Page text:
Case: 19-10780 Document: 00515703919 Page: 1 Date Filed: 01/12/2021 United States Court of Appeals for the Fifth Circuit United States Court of Appeals Fifth Circuit FILED January 12, 2021 No. 19-10780 Lyle W. Cayce Clerk United States of America, Plaintiff—Appellee, versus Ricky Parkerson, Defendant—Appellant. Appeal from the United States District Court for the Northern District of Texas USDC No. 3:18-CR-517-1 Before Jolly, Southwick, and Wilson, Circuit Judges. E. Grady Jolly, Circuit Judge: On October 10, 2018, appellant Ricky Parkerson (“Parkerson”) was charged in a one-count indictment with the offense of failure to register as a sex offender in violation of 18 U.S.C. § 2250. On March 12, 2019, Parkerson pled guilty without the benefit of a plea agreement. Parkerson’s Base Offense Level was calculated in the Presentence Investigation Report (“PSR”) as 16. He received a reduction of 3 points for accepting responsibility for his offense and timely notifying the government of his intention to plead guilty, resulting in a total offense level of 13. The PSR reflects that the United States Case: 19-10780 Document: 00515703919 Page: 2 Date Filed: 01/12/2021 No. 19-10780 Sentencing Guidelines prescribed an advisory range of 18–24 months imprisonment. At sentencing, the district court imposed a statutory maximum sentence of 120 months imprisonment. Parkerson appeals, challenging both its procedural and substantive reasonableness. Parkerson’s procedural attack on his sentence has two targets: (1) the district court’s consideration of a contested account contained in the PSR that was drawn from an August 8, 2016, police report, and (2) its consideration of the opinion of a Dr. Dunham of the Texas Department of Criminal Justice (“TDCJ”) on Parkerson’s likelihood of re-offending. Both these items of evidence, Parkerson argues, lack sufficient indicia of reliability and thus should not have been considered. The essence of Parkerson’s substantive challenge is that his sentence is “shockingly high” and greater than necessary to achieve the sentencing objectives set forth in 18 U.S.C. § 3553(a). Because we find no reversible error, we affirm. I. The Supreme Court has directed that federal criminal sentences are to be reviewed in a two-step process, with the reviewing court first considering whether the district court committed any significant procedural errors and only then, if it finds no such errors, reviewing the substantive reasonableness of the sentence. Gall v. United States, 552 U.S. 38, 51 (2007). These two steps are “sequential, dispositive inquiries.” United States v. Delgado-Martinez, 564 F.3d 750, 752 (5th Cir. 2009). If the district court committed any significant procedural error, remand is required unless the proponent of the sentence can establish “that the error did not affect the district court’s selection of the sentence imposed.” Id. at 753 (quoting Williams v. United States, 503 U.S. 193, 203 (1992)). A reviewing court 2 Case: 19-10780 Document: 00515703919 Page: 3 Date Filed: 01/12/2021 No. 19-10780 should only proceed to the second step of the Gall inquiry if it finds no procedural error or only harmless error. Id. Sentencing is reviewed de novo for procedural error. United States v. Sanchez-Ledezma, 630 F.3d 447, 449 (5th Cir. 2011). The factual findings of the district court are reviewed for clear error. United States v. Harris, 702 F.3d 226, 229 (5th Cir. 2012). II. The PSR excerpts an August 8, 2016, police report that sets out a narrative recounted by Parkerson’s niece to the Seagoville, Texas, police. That narrative is as follows. Parkerson’s then-twenty-five-year-old niece received a text message from Parkerson asking her to pick him up at the grocery store. She obliged and picked up Parkerson. He gave her directions to an open field in an isolated area. Both of them got out of the vehicle and walked for about one-and-a-half miles, presumably at Parkerson’s direction. There they encountered a fence, which Parkerson’s niece told him that she would not cross. Parkerson got angry and pulled a box cutter on her. Frightened, she ran back toward the car while Parkerson chased after her. She was able to jump in the car and drive off, hitting Parkerson with her car in the process. After getting home, she called her mother, who then called the Seagoville Police Department. No charges were filed in connection with this alleged incident. Parkerson claims to not have even been aware of his niece’s allegations until after he was arrested. At sentencing, responding to the objections of defense counsel, Judge Boyle stated, “I think it’s a very detailed account. I think it’s credible, and I’m going to assign it some weight.” The PSR does not actually include any portion of the police report itself, only a short excerpt. The parties dispute whether that passage exhibits sufficient indicia of reliability to justify its consideration at sentencing. 3 Case: 19-10780 Document: 00515703919 Page: 4 Date Filed: 01/12/2021 No. 19-10780 Defense counsel pointed out, at sentencing, that “[a]ll we have is [the niece’s] account. We don’t have any corroborating evidence.” The government argued that Parkerson’s failure to register as a sex offender and his travel to Nevada shortly following the alleged incident corroborated his niece’s account. The thrust of this argument seems to be that Parkerson’s “flight” from Texas indicated a guilty mind and echoed his behavior after he committed a sexual assault in 1991, when he also traveled to Nevada. Parkerson stated that he went to Nevada because “[M]y dad died. And I—I hadn’t seen my dad in 30 years, so I went to see him. It wasn’t me running.” Secondly, in confecting the sentence, the district court considered the opinion of TDCJ psychologist Dr. Dunham. In the section of the PSR titled “FACTORS THAT MAY WARRANT DEPARTURE,” Probation Officer McDougan included this reference to the opinion of Dr. Dunham: “Furthermore, a TDCJ psychological evaluation indicated the defendant possibly suffered from antisocial personality disorder and paraphilia. The evaluation indicated the defendant represented a high risk for sexual reoffense and suffered from a behavior abnormality that made him likely to engage in future acts of predatory sexual violence.” Defense counsel filed objections to this portion of the PSR, arguing that it should be redacted because it did not have sufficient indicia of reliability. Dr. Dunham’s opinion stems from his August 28, 2014, evaluation of Parkerson. He completed a standard Static-99R evaluation, and he also reviewed records provided by the TDCJ Civil Commitment Multidisciplinary Team. The Static-99R is “the most researched and widely used approach to sex offender risk assessment. It is an empirical-actuarial risk assessment tool designed to predict sexual recidivism among adult male sex offenders who have been charged with or convicted of an offense that is judged to have a sexual motivation.” Parkerson scored a “3” on the Static99R, indicating a low-to-moderate risk of re-offending. Dr. Dunham then 4 Case: 19-10780 Document: 00515703919 Page: 5 Date Filed: 01/12/2021 No. 19-10780 apparently went on to render his personal opinion regarding Parkerson’s mental health and behavioral issues/disorders on the basis of the record before him, concluding that Parkerson was actually at high risk of reoffending. In effect, Dr. Dunham provided a professional opinion at odds with the Static-99R results. Id. The district court does seem to have given some, if very minimal, weight to Dr. Dunham’s opinion. At sentencing, upon hearing defense counsel’s objections to Dr. Dunham’s opinion, the sentencing judge stated, “I can take both conclusions [i.e., Dr. Dunham’s opinion and the results of the Static-99R] and give them as much weight as I think they deserve, which is not much.” In determining the sentence to be imposed, the district court focused primarily on Parkerson’s criminal history and the need to ensure public safety, stating, “[T]he defendant is a repeat offender of the worst kind…. I think that the risk here is very big. It’s a community safety thing that I’m concerned about with him…. [W]e have to keep the community safe.” The district court also referenced the fact that Parkerson’s previous terms of imprisonment had apparently failed to achieve their intended deterrent effect as well as the § 3553(a) factors of promoting respect for the law, providing just punishment, and deterring others as justifying the sentence imposed. Id. Ultimately, the district court imposed a statutory maximum sentence of 120 months imprisonment, a substantial upward variance from the 18–24 months prescribed by the Guidelines. III. A. Parkerson’s first procedural argument concerns whether the district court erred by considering the alleged encounter with his niece because the PSR account lacks the necessary indicia of reliability. A sentencing court may consider information contained in a PSR if it has an adequate evidentiary 5 Case: 19-10780 Document: 00515703919 Page: 6 Date Filed: 01/12/2021 No. 19-10780 basis. Such information “generally bears sufficient indicia of reliability to be considered as evidence by the sentencing judge in making factual determinations required by the sentencing guidelines.” United States v. Fitzgerald, 89 F.3d 218, 223 (5th Cir. 1996) (citation omitted). Furthermore, past criminal conduct not resulting in a conviction may be considered. United States v. Lopez-Velasquez, 526 F.3d 804, 807 (5th Cir. 2008) (citation omitted). Moreover, the Sentencing Guidelines provide that “[i]n resolving any dispute concerning a factor important to the sentencing determination, the court may consider relevant information without regard to its admissibility under the rules of evidence applicable at trial, provided that the information has sufficient indicia of reliability to support its probable accuracy.” U.S.S.G. § 6A1.3 (emphasis added). If information in the PSR lacks sufficient indicia of reliability, then it is error for the district court to consider it even if the defendant offers no rebuttal evidence. Harris, 702 F.3d at 231. Alternatively, if information in the PSR does bear sufficient indicia of reliability, then the burden shifts to the defendant to offer competent rebuttal evidence. United States v. Zuniga, 720 F.3d 587, 591 (5th Cir. 2013). In response, the government argues that the PSR passage at issue meets the relevant standard of reliability. Citing United States v. Fuentes, 775 F.3d 213, 220 (5th Cir. 2014), the government observes that, although a district court may not rely on a “bare arrest report” at sentencing, “[i]nformation based on the results of a police investigation, such as an offense report, has been deemed sufficiently reliable by this Court.” Here, as the government points out, the PSR sets out the complainant’s account in considerable detail. Furthermore, the government argues, Parkerson’s own account of the disputed events of August 8, 2016, corroborates his niece’s account because he confirms that they were together and that he had a box cutter, even conceding that their stories may otherwise diverge 6 Case: 19-10780 Document: 00515703919 Page: 7 Date Filed: 01/12/2021 No. 19-10780 considerably. 1 Id. at 12-13. But, in any event, this court has never held that corroboration is necessary in order for a factual account contained in a PSR to bear sufficient indicia of reliability to support its consideration at sentencing. Id. at 13. Replying to the government’s arguments, Parkerson says that simply quoting or paraphrasing the uncorroborated statements of a complainant from a police incident report and including them in a PSR does not elevate those statements to the level of reliability sufficient to give them weight in a sentencing determination. See United States v. Elwood, 999 F.2d 814, 817-18 (5th Cir. 1993) (“Bald, conclusionary statements do not acquire the patina of reliability by mere inclusion in the PSR.”); Harris, 702 F.3d at 230, n.2 (“[M]ere inclusion in the PSR does not convert facts lacking an adequate evidentiary basis with sufficient indicia of reliability into facts a district court may rely upon at sentencing.”) (citations omitted). After considering the parties’ respective arguments, we are convinced that the factual account contained in the PSR bears sufficient indicia of reliability to justify its consideration at sentencing. We begin by observing that the account given to the police by Parkerson’s niece is quite detailed and specific, including the location of the alleged assault, specific directions as to how they supposedly got there, the nature of the weapon that was allegedly used, and specific details about the alleged assault itself. We find it curious that the defendant did not so much deny or respond to his niece’s allegations but, instead, told a story that was entirely detached from the narrative proffered by his niece, whose only points of contact with his niece’s account 1 Parkerson’s version of events is that “[his niece] was in the backyard smoking that K-2 stuff, and she was blowing it in her kid’s face, and I got onto her about it. I was in the backyard, and I was threading this leather up because I was in the craft shop, and I had the box cutter in my hand.” 7 Case: 19-10780 Document: 00515703919 Page: 8 Date Filed: 01/12/2021 No. 19-10780 were that, in both, the two of them were together and Parkerson was holding a box cutter, thus corroborating at least those aspects of his niece’s story. We conclude that the niece’s account, as reflected in the relevant passage of the PSR, bears sufficient indicia of reliability to meet this court’s standard for consideration at sentencing. It is not the sort of conclusory allegation, such as an unsubstantiated assertion by the government that Parkerson assaulted his niece, that was at issue in Elwood, 999 F.2d at 817. Neither is it a “bare arrest report.” Rather, the PSR contained facts, i.e., statements Parkerson’s niece made to the police. The information contained in the PSR is similar to the information at issue in Fuentes, 775 F.3d at 220, reliance on which this court condoned. Because this item of evidence bears sufficient indicia of reliability, we find that the district court did not err in considering the account of Parkerson’s niece, as contained in the PSR. B. Parkerson next argues that the district court committed a second sentencing procedural error of the same type. He says that the district court improperly considered the opinion of TDCJ psychologist Dr. Dunham to the effect that Parkerson’s likelihood of re-offending was high. Parkerson recognizes that the Federal Rules of Evidence do not apply at sentencing. He argues, however, that Federal Rule of Evidence 702 is instructive regarding what indicia of reliability are sufficient to justify reliance on expert opinion testimony in the sentencing context. Here Parkerson argues that only the Static-99R, and not Dr. Dunham’s statements opining on Parkerson’s condition and likelihood of re-offending, was supported by reliable scientific methodology. It was, therefore, or so Parkerson argues, error for the sentencing court to consider both aspects of Dr. Dunham’s evaluation. The government, for its part, hammers the point that the Federal Rules of Evidence do not apply at sentencing and concludes that “[i]n light of the 8 Case: 19-10780 Document: 00515703919 Page: 9 Date Filed: 01/12/2021 No. 19-10780 record as a whole, Parkerson’s history of sexual assaults and the 2016 conduct described in paragraph 12, could easily permit the court to accept the TDCJ evaluator’s conclusion that Parkerson was at high risk of reoffense.” In considering whether the opinion of Dr. Dunham bears sufficient indicia of reliability to support its consideration, we agree that Dr. Dunham did not support or justify his opinion by reference to any empirically validated methodology. He appears to have been articulating his personal opinion. The fact that the empirically validated test, the Static-99R, indicated a different risk assessment compounds concerns that Dr. Dunham’s opinion lacks sufficient indicia of reliability. Nevertheless, it is unnecessary for us to decide whether the district court’s consideration of Dr. Dunham’s opinion was error because the record indicates that his opinion did not affect the district court’s composition of the sentence it imposed. Indeed, the record is quite clear that the district court would have imposed the same 120-month sentence even if it had given no weight to Dr. Dunham’s opinion. The district court, by its own account, gave “not much” weight to the opinion. It considered the opinion in conjunction with the contradictory results of the Static-99R. Id. In setting forth its reasons for the sentence, the district court did not mention either component of Dr. Dunham’s evaluation. As the government points out, it was Parkerson’s criminal history, not the TDCJ evaluation, that led the district court to vary upwards from the advisory range. We thus hold that the district court’s treatment of Dr. Dunham’s opinion did not constitute a reversible procedural error. C. Because we find that the district court committed no procedural error, either in considering the PSR report of his niece’s allegations of assault, or in 9 Case: 19-10780 Document: 00515703919 Page: 10 Date Filed: 01/12/2021 No. 19-10780 its treatment of Dr. Dunham’s opinion, we proceed to the second step of the Gall analysis and review the sentence for substantive reasonableness. Gall, 552 U.S. at 51. A sentence is “reasonable” if the sentencing court did not abuse its discretion. See Holguin-Hernandez v. United States, 140 S. Ct. 762, 766 (2020) (“Our decisions make plain that reasonableness is the label we have given to the familiar abuse-of-discretion standard that applies to appellate review of the trial court’s sentencing decision.”) (citations and internal quotation marks omitted) (emphasis original). The main thrust of Parkerson’s argument on this point is that his sentence is “shockingly high” and greater than necessary to achieve the sentencing objectives set forth in 18 U.S.C. § 3553(a). The “shockingly high” standard, however, is drawn from Second Circuit precedent that does not have any Fifth Circuit analogue. See United States v. Rigas, 583 F.3d 108, 123 (2d Cir. 2009) (discussing the Second Circuit “shockingly high” standard); United States v. Rios-Garza, 769 F. App’x 186 (5th Cir. 2019) (treating defendant’s claim that his sentence was “shockingly high” as a challenge to its substantive reasonableness). We will thus examine whether the district court abused its discretion in applying the statutory factors set forth in § 3553(a). 18 U.S.C. § 3553(a) provides: The court shall impose a sentence sufficient, but not greater than necessary, to comply with the purposes set forth in paragraph (2) of this subsection. The court, in determining the particular sentence to be imposed, shall consider—(1) the nature and circumstances of the offense and the history and characteristics of the defendant; (2) the need for the sentence imposed—(A) to reflect the seriousness of the offense, to promote respect for the law, and to provide just punishment for the offense; (B) to afford adequate deterrence to criminal conduct; (C) to protect the public from further crimes of the defendant; and (D) to 10 Case: 19-10780 Document: 00515703919 Page: 11 Date Filed: 01/12/2021 No. 19-10780 provide the defendant with needed educational or vocational training, medical care, or other correctional treatment in the most effective manner…. (emphasis added). Parkerson argues that his sentence is greater than necessary to achieve the purposes of § 3553(a). At sentencing, the district court focused primarily on Parkerson’s criminal history and the need to ensure public safety. The district court also referenced that Parkerson’s previous terms of imprisonment had apparently failed to achieve their intended deterrent effect. The court also cited the § 3553(a) factors of promoting respect for the law, providing just punishment, and deterring others as justifying the sentence imposed. Given the public safety concerns at issue, when viewed in the light of Parkerson’s criminal history, we cannot say that the sentence imposed is substantively unreasonable. Previous sentences involving substantial jail time had not deterred Parkerson from committing additional crimes, including serious offenses involving sexual violence. Based on the record of the sentencing hearing, the district court considered the § 3553(a) factors and found that only a statutory maximum sentence would be sufficient to protect the public from further crimes of the defendant. Id. Under these circumstances, it is not our role to second-guess the district court’s exercise of its sound discretion, and accordingly we find no error. IV. We sum up: Parkerson challenges both the procedural and substantive reasonableness of his sentence. We have considered his arguments that the district court committed two distinct procedural errors: giving weight to the account of his niece contained in the August 8, 2016, police report and, secondly, considering the opinion of TDCJ psychologist Dr. Dunham. For the reasons stated above, we hold that the district court’s treatment of these two items of evidence involved no reversible error. The account given by 11 Case: 19-10780 Document: 00515703919 Page: 12 Date Filed: 01/12/2021 No. 19-10780 Parkerson’s niece bears sufficient indicia of reliability for the reasons we have set out above. Finally, Parkerson has not shown that Dr. Dunham’s opinion affected the sentence imposed. In short, we have found that the district court committed no reversible procedural error. Because we found that there was no procedural error, we considered the substantive reasonableness of Parkerson’s sentence. Parkerson’s sentence is not unreasonable. We held that Under the very deferential standard of review applicable here, it would be inappropriate for us to secondguess the district court’s application of the § 3553(a) factors. Parkerson’s history of sexual violence is sufficient to justify, as necessary to ensure public safety, a statutory maximum sentence for failing to register. Accordingly, the sentence and the judgment of the district court is, in all respects, AFFIRMED. 12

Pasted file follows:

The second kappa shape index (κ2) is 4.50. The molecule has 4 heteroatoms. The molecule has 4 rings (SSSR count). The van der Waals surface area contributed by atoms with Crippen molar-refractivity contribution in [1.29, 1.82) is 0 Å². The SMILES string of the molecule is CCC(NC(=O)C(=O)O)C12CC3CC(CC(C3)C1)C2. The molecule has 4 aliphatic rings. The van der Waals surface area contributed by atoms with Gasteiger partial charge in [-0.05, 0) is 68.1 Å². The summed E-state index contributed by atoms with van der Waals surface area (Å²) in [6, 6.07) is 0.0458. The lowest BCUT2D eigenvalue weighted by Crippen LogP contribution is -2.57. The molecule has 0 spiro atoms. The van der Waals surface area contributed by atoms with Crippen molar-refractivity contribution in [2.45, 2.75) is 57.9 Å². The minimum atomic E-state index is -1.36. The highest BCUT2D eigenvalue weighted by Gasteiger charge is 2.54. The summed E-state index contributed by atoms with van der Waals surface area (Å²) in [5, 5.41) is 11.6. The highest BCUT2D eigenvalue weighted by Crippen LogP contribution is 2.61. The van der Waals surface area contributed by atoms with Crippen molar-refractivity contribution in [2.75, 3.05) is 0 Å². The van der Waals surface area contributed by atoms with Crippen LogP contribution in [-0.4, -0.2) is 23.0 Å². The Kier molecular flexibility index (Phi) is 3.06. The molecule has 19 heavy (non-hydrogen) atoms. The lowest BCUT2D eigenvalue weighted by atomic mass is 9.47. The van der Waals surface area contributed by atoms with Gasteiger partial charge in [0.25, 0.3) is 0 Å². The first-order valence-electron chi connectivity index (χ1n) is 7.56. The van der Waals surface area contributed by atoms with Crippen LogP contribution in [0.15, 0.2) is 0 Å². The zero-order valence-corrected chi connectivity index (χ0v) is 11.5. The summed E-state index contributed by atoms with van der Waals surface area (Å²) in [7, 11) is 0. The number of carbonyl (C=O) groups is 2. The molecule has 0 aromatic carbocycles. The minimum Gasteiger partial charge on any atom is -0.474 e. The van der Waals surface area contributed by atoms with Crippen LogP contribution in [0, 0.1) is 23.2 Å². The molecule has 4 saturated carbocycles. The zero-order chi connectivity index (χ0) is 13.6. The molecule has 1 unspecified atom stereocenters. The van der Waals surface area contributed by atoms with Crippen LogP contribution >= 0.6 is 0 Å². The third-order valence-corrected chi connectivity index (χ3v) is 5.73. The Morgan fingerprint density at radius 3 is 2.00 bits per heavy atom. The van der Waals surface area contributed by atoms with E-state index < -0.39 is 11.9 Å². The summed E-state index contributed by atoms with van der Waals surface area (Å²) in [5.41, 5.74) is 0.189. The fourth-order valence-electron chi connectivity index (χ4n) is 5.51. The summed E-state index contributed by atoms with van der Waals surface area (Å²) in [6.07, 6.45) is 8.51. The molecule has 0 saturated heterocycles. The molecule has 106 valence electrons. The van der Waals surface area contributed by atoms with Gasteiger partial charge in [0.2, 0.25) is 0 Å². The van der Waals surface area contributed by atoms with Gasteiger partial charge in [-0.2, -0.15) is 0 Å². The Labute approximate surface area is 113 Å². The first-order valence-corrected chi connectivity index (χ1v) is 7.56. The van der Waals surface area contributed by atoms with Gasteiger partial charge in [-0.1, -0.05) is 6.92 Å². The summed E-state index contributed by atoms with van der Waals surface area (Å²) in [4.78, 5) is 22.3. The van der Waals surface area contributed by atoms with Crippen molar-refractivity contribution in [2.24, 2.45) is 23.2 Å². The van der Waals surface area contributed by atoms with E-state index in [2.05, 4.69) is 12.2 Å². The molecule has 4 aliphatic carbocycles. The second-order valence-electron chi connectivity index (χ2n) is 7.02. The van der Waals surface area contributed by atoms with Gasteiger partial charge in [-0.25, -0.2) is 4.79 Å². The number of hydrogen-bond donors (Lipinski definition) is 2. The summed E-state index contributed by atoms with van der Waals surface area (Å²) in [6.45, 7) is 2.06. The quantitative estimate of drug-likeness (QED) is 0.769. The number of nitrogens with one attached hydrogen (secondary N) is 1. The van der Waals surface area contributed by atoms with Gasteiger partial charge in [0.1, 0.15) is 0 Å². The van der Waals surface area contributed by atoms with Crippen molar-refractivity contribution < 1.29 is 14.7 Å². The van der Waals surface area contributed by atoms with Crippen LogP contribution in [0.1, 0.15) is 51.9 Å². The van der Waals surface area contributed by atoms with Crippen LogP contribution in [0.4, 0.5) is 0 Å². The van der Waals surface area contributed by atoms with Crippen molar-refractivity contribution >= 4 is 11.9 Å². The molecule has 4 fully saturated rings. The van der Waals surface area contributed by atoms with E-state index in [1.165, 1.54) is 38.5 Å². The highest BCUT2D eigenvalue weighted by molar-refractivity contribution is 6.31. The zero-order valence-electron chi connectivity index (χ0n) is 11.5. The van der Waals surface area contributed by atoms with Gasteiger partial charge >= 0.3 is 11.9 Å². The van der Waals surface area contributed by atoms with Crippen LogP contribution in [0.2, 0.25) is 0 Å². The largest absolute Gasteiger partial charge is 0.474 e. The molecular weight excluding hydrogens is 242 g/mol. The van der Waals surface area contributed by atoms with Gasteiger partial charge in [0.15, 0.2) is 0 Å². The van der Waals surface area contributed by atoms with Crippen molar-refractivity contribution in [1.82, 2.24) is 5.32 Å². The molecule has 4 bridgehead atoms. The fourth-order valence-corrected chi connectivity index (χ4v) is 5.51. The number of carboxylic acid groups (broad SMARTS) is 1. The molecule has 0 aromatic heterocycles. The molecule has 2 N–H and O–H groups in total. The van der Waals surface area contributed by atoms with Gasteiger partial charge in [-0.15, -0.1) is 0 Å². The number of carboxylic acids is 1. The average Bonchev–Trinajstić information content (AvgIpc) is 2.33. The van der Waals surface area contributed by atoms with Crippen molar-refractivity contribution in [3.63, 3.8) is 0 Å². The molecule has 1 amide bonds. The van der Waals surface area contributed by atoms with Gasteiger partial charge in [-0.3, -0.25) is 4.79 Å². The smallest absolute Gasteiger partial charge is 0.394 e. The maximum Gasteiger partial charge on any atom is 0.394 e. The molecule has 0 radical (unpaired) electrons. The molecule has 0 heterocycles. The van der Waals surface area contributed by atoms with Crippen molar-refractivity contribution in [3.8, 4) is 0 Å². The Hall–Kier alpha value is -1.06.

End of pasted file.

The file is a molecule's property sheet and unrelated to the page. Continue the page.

Primary Holding
The Fifth Circuit affirmed defendant's 120-month sentence for failing to register as a sex offender, holding that defendant's sentence is both procedurally and substantively reasonable.

Disclaimer: Justia Annotations is a forum for attorneys to summarize, comment on, and analyze case law published on our site. Justia makes no guarantees or warranties that the annotations are accurate or reflect the current state of law, and no annotation is intended to be, nor should it be construed as, legal advice. Contacting Justia or any attorney through this site, via web form, email, or otherwise, does not create an attorney-client relationship.